Seeing a lot of explanations that attribute the horrific surge in India to one thing or another (variants, aerosols, vaccines, etc), all of which betray a facile understanding of how a crisis like this occurs.
time.com/5964796/india-…
"It's because of more transmissible variants!"

This might contribute, but as Dr. @ashishkjha points out, 40% of the population lives in multi-generational households. This is conducive to the spread of any variant, especially to older, higher risk people.
And for their contribution to the overall cases, more transmissible variants are a problem in the surge of severe cases that are overwhelming the inadequately funded health care system. The variants may cause more infection, but more people are dying b/c they can't access care.
Read 25 tweets
3 May
Last week the Sputnik V Twitter account said I was spreading "fake news" in this thread & that I read their statements and as-yet-unreleased correspondence with Anvisa, the Brazilian regulator, as proof.

Anvisa held a press conference. A minor correction is in order.
Let's just get the correction out of the way: Anvisa wasn't responsible for batch testing Sputnik V and didn't find plaques on A549 cells. That was Gamaleya, and they bent over backwards to claim that isn't what their data shows.

BUT IT DOES. Let me explain.
First, let's refresh:

Sputnik V is a viral-vectored vaccine. It uses a type of common cold virus called adenovirus to express the spike protein from SARS-CoV-2. The adenovirus vector is engineered to be replication-defective, meaning these viruses can't reproduce themselves.
Read 32 tweets
30 Apr
There's a lot of myths and misperceptions so I'll try to cover this quickly! See thread below:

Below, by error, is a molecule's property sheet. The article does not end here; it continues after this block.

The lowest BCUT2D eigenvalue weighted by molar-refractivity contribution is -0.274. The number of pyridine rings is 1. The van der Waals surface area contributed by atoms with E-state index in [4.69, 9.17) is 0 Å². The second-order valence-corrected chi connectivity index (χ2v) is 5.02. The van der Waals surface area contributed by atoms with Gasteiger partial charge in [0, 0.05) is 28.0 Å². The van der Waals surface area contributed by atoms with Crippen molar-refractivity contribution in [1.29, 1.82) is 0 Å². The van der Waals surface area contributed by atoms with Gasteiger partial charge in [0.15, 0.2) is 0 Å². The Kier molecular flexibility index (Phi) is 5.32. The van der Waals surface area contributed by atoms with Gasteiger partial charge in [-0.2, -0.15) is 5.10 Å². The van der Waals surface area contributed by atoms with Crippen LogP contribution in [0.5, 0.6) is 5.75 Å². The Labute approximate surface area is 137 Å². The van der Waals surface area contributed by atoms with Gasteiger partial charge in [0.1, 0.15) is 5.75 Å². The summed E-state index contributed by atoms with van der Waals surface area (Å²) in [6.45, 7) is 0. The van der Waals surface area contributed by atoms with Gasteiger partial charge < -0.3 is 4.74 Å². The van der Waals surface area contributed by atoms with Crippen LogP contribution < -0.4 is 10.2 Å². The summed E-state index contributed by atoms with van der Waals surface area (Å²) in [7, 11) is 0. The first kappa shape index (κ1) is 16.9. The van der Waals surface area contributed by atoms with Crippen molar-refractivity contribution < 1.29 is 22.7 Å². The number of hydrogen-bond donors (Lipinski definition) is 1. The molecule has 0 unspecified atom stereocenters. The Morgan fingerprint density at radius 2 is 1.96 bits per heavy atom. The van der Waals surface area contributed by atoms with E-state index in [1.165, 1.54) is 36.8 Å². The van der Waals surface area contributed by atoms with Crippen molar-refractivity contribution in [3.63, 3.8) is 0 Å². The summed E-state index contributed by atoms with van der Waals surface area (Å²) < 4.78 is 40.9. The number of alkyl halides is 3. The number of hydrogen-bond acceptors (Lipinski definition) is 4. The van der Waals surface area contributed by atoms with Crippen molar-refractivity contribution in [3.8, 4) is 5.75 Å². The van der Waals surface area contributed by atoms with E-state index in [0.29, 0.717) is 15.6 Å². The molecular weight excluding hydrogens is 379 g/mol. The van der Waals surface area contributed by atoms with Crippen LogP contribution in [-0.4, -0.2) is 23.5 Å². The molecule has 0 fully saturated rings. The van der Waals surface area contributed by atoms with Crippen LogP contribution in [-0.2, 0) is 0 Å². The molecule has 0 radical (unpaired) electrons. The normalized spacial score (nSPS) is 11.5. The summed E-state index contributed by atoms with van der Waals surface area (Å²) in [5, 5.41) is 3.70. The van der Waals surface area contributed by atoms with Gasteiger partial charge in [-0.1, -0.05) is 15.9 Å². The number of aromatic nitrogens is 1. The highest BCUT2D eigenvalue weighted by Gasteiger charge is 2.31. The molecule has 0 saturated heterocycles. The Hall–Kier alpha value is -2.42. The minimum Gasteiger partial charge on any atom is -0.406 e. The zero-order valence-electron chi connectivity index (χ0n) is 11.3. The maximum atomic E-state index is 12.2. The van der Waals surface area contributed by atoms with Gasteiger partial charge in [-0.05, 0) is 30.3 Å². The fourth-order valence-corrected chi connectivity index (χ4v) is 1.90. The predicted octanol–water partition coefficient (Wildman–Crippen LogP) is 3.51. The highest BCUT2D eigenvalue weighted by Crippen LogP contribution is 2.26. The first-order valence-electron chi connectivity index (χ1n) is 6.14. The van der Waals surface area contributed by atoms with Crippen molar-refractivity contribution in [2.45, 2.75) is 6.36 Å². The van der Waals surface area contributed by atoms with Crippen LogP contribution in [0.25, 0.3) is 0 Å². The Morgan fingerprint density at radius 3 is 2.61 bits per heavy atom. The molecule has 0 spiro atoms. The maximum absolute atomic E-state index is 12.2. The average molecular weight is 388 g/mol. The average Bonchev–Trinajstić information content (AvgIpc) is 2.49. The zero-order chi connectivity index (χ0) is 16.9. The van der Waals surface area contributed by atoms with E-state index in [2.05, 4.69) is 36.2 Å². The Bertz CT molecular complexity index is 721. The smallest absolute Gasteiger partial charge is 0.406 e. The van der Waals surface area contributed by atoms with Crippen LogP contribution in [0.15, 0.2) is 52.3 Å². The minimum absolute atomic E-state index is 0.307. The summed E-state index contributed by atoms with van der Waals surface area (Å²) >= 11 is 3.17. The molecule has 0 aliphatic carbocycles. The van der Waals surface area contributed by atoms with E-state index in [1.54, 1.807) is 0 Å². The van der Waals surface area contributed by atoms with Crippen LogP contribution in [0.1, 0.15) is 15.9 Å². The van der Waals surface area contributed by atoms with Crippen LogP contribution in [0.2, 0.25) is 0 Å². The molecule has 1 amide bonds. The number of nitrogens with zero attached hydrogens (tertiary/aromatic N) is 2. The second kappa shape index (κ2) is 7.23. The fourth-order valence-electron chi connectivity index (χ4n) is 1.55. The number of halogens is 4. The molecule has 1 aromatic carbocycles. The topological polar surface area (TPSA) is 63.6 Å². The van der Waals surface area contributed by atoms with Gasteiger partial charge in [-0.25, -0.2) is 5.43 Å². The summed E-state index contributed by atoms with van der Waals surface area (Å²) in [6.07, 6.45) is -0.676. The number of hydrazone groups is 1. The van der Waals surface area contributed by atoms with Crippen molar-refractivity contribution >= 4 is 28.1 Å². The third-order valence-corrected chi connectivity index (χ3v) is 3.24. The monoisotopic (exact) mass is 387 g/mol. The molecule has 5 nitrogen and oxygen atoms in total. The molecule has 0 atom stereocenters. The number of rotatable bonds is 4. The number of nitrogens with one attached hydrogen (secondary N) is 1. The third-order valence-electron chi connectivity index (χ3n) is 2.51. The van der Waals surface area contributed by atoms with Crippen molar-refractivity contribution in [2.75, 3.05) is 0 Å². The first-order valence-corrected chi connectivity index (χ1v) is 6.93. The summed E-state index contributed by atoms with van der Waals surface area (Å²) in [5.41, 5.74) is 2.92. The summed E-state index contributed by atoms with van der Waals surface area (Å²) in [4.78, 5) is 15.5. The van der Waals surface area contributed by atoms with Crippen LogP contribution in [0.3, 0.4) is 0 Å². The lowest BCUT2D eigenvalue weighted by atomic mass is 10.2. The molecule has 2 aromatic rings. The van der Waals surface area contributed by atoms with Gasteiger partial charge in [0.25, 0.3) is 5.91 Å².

1. Vaccines give you COVID. None of the currently authorized vaccines can give you COVID. They only use the SARS-CoV-2 spike protein, and there is no intact virus in any of the vaccines. Flu-like side effects aren't COVID...they are temporary and just show the vaccine is working!
2. mRNA vaccines are gene therapy. mRNA is chemically similar to DNA, but it is not the same thing. mRNA cannot alter DNA and never actually even gets into the part of the cell where DNA is stored (the nucleus). mRNA vaccines make spike protein for a day or two, then degrade.
Read 13 tweets
30 Apr
The vaccines are very safe! We knew this initially because of data from clinical trials, in which thousands of people were vaccinated and studied, as well as from observations of people who have been vaccinated since the vaccines came on the market. Some more detail below:
In the phase 3 trials for Pfizer, Moderna, and J&J there were a handful of severe adverse events reported out of more than 100,000 participants combined in those 3 trials. The most common (but still rare) safety concerns are with allergic reactions. Those are easily treatable.
Nearly 200 million doses of Pfizer and Moderna have been given in the US. There are no "safety signals" reported. "Safety signals" are reports of a severe illness that might be vaccine-related in a database at CDC called VAERS (Vaccine Adverse Event Reporting System).
Read 5 tweets